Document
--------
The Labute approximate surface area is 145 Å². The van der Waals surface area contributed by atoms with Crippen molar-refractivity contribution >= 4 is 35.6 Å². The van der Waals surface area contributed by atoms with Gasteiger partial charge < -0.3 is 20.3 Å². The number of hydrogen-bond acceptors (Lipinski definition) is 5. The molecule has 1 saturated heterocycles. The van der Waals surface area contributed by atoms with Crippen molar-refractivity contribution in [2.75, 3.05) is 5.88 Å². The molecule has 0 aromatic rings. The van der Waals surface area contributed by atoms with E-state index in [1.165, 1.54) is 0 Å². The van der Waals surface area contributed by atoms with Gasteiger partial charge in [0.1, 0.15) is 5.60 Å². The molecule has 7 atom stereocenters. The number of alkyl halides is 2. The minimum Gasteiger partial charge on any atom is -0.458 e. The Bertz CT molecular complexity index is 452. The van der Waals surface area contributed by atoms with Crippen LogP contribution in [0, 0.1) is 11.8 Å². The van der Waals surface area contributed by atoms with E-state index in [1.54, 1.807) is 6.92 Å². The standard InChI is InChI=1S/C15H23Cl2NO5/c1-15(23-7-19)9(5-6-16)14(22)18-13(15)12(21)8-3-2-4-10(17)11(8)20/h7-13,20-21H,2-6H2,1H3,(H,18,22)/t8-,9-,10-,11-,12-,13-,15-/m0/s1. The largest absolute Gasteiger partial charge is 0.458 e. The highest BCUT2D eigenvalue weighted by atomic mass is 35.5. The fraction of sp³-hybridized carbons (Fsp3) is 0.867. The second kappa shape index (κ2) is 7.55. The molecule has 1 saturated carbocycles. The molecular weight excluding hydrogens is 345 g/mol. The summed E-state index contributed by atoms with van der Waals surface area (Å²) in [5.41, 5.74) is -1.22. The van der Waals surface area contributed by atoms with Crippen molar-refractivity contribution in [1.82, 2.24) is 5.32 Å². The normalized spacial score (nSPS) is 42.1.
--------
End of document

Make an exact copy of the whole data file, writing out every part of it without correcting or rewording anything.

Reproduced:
The Labute approximate surface area is 145 Å². The van der Waals surface area contributed by atoms with Crippen molar-refractivity contribution >= 4 is 35.6 Å². The van der Waals surface area contributed by atoms with Gasteiger partial charge < -0.3 is 20.3 Å². The number of hydrogen-bond acceptors (Lipinski definition) is 5. The molecule has 1 saturated heterocycles. The van der Waals surface area contributed by atoms with Crippen molar-refractivity contribution in [2.75, 3.05) is 5.88 Å². The molecule has 0 aromatic rings. The van der Waals surface area contributed by atoms with E-state index in [1.165, 1.54) is 0 Å². The van der Waals surface area contributed by atoms with Gasteiger partial charge in [0.1, 0.15) is 5.60 Å². The molecule has 7 atom stereocenters. The number of alkyl halides is 2. The minimum Gasteiger partial charge on any atom is -0.458 e. The Bertz CT molecular complexity index is 452. The van der Waals surface area contributed by atoms with Crippen LogP contribution in [0, 0.1) is 11.8 Å². The van der Waals surface area contributed by atoms with E-state index in [1.54, 1.807) is 6.92 Å². The standard InChI is InChI=1S/C15H23Cl2NO5/c1-15(23-7-19)9(5-6-16)14(22)18-13(15)12(21)8-3-2-4-10(17)11(8)20/h7-13,20-21H,2-6H2,1H3,(H,18,22)/t8-,9-,10-,11-,12-,13-,15-/m0/s1. The largest absolute Gasteiger partial charge is 0.458 e. The highest BCUT2D eigenvalue weighted by atomic mass is 35.5. The fraction of sp³-hybridized carbons (Fsp3) is 0.867. The second kappa shape index (κ2) is 7.55. The molecule has 1 saturated carbocycles. The molecular weight excluding hydrogens is 345 g/mol. The summed E-state index contributed by atoms with van der Waals surface area (Å²) in [5.41, 5.74) is -1.22. The van der Waals surface area contributed by atoms with Crippen molar-refractivity contribution in [1.82, 2.24) is 5.32 Å². The normalized spacial score (nSPS) is 42.1.